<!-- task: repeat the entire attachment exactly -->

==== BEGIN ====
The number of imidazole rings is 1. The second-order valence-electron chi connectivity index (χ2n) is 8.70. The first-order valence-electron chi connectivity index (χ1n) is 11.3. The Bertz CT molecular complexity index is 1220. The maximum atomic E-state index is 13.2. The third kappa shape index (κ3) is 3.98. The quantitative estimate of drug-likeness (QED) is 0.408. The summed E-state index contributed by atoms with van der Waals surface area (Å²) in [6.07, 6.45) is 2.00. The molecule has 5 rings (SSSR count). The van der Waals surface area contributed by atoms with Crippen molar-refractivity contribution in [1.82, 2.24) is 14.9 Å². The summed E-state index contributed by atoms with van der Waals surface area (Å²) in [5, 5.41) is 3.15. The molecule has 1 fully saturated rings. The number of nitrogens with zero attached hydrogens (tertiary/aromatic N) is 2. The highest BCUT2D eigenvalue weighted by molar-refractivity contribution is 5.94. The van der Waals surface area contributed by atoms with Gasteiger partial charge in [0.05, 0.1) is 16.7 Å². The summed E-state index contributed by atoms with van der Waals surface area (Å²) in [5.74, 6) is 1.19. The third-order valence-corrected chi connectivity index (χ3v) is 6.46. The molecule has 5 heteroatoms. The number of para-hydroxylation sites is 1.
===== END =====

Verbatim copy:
The number of imidazole rings is 1. The second-order valence-electron chi connectivity index (χ2n) is 8.70. The first-order valence-electron chi connectivity index (χ1n) is 11.3. The Bertz CT molecular complexity index is 1220. The maximum atomic E-state index is 13.2. The third kappa shape index (κ3) is 3.98. The quantitative estimate of drug-likeness (QED) is 0.408. The summed E-state index contributed by atoms with van der Waals surface area (Å²) in [6.07, 6.45) is 2.00. The molecule has 5 rings (SSSR count). The van der Waals surface area contributed by atoms with Crippen molar-refractivity contribution in [1.82, 2.24) is 14.9 Å². The summed E-state index contributed by atoms with van der Waals surface area (Å²) in [5, 5.41) is 3.15. The molecule has 1 fully saturated rings. The number of nitrogens with zero attached hydrogens (tertiary/aromatic N) is 2. The highest BCUT2D eigenvalue weighted by molar-refractivity contribution is 5.94. The van der Waals surface area contributed by atoms with Gasteiger partial charge in [0.05, 0.1) is 16.7 Å². The summed E-state index contributed by atoms with van der Waals surface area (Å²) in [5.74, 6) is 1.19. The third-order valence-corrected chi connectivity index (χ3v) is 6.46. The molecule has 5 heteroatoms. The number of para-hydroxylation sites is 1.